I stand accused of being a fraud because even though I refuse to take on the designation and role of leader, my actual behaviour suggests otherwise apparently. So I’m kind of wondering what it is I am doing that is giving this impression. I’ve always had a sense of what is right or correct, a strong sense of responsibility, an interest in new ideas and a desire to communicate those ideas. I like to think I’m a good communicator of those ideas. I aim to care for and think about the people in my life and to help them when I can and when appropriate, occasionally It’s been suggested that I’m a bit charismatic!? I’m not too sure about that last one. I happen to believe that the others are perfectly normal human traits available to everyone to a greater or lesser degree.

A couple of years ago I was approached by someone, who said that they had been giving some thought to my becoming a leader within the network of peer counsellors that I had reconnected with. I was a bit taken aback by this pronouncement and my gut response was to say, “well good luck with that one”, a response which was just as much of a surprise to them. I think what irked me about it at the time was that, at no point was I given any advanced notice about this decision. My input hadn’t been sought. To me it was a thoroughly unworkable way of going about things; for someone else to decide that I was going to, “be” something.

My own past experiences in leadership have been pretty much disastrous; particularly for me. It’s not a role that I would naturally choose for myself, and I think with good reason. I’m someone who feels far more comfortable in the background, I really don’t like being the centre of attention, and as a leader being up front and centre is a key part of the territory. And yes, I do know the advice is that everyone needs to step out of their comfort zone now and then, but it still has to be my decision and my choice. Otherwise it could do more damage than good.

It seems to me that the minute someone is designated, or designates themself, as a leader, it immediately becomes open season for anyone who wants to take a pot shot at them. The shooter may not even have any grievance against the person who has taken on the role. It’s just the office of leader itself that seems to be the target.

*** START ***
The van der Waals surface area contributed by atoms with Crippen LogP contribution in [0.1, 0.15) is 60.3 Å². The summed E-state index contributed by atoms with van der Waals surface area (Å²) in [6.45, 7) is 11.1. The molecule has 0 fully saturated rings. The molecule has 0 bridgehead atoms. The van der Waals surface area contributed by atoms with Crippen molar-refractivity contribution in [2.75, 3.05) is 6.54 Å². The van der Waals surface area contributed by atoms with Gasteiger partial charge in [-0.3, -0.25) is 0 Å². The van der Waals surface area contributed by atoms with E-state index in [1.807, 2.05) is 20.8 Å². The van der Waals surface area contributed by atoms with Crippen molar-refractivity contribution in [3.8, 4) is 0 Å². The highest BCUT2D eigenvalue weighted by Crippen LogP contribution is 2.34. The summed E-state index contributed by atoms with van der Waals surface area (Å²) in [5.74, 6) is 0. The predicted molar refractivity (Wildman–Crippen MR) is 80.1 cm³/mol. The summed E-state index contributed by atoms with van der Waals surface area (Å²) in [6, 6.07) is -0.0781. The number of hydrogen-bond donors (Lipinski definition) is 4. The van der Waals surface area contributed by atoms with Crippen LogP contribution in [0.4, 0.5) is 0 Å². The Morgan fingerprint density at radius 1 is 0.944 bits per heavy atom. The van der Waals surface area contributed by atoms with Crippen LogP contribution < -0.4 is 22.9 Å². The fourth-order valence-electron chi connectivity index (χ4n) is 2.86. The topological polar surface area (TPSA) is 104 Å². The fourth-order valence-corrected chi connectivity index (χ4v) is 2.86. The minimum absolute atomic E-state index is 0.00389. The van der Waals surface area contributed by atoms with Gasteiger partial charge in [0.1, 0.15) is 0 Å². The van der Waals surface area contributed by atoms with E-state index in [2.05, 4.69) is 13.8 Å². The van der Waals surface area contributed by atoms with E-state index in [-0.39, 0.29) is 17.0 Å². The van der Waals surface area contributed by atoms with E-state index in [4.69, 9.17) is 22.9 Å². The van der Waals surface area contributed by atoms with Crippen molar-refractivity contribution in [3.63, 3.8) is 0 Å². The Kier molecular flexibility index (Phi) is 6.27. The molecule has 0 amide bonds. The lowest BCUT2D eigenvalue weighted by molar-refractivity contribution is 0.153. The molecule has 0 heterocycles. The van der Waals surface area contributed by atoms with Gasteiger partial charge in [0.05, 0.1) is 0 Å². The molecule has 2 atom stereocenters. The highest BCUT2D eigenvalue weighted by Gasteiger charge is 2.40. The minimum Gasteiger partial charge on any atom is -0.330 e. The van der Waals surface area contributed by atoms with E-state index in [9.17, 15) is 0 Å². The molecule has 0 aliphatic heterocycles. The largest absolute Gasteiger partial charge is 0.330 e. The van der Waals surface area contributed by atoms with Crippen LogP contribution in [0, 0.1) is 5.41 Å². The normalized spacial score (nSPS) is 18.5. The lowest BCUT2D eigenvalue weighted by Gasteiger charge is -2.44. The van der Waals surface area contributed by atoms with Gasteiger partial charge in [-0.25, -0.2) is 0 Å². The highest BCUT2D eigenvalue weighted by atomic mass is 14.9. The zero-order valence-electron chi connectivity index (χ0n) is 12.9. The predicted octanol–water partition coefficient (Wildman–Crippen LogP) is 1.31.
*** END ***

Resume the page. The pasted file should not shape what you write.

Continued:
So what is this thing called leadership? I think part of the problem is that there doesn’t seem to be a clear definition of the role. Ask six different people to define it and you’ll probably get six different descriptions. Each leader will also have their own ideas about leading.

Thinking about it, I’m wondering who the first leader was that any of us can remember? It was probably a parent or another significant adult in our early lives. Someone we looked up to for guidance, teaching and support. Sometimes they got things right and sometimes they got things wrong. That’s the nature of being a parent; it also seems to be the nature of being a leader.

I consider myself a working class man who also, earlier in life, fell foul of the mental health system. I tend to see those two institutions, the class system and the mental health system as in cahoots. The latter as an agent of the former. I guess a psychiatrist would suggest that was just my paranoia but, as someone else has said, “just because you’re paranoid, doesn’t mean they’re not out to get you”.

I’m the first to admit that I have something of an issue with authority. It always seemed to me that leadership, when practised on me, was more about control than a benign form of management. From when I was a dot, bigger people than me were hell bent on trying to shape me into something. Something that was more of an image of what they wanted me to be. Starting with parents and the older siblings in my family. Then I was handed over to teachers, doctors and any other authority figure in society for them to continue the moulding and shaping of my personality. This was the path of, not just my life, but of everyone around me. Eventually I entered the world of work, where the moulding and shaping went into overdrive. Any individual thinking or innovative suggestion was frowned upon, and if I dared to question the logic of any authority, well that was usually met with a firm put down.

So given the models of authority and leadership that have been imposed on me for all of my life, is it any wonder that I’m reluctant to take on the role myself. I’ve no desire to be like any of them. Let alone put up with the flack that would inevitably come my way.

Leave a Reply

Fill in your details below or click an icon to log in:

WordPress.com Logo

You are commenting using your WordPress.com account. Log Out /  Change )

Facebook photo

You are commenting using your Facebook account. Log Out /  Change )

Connecting to %s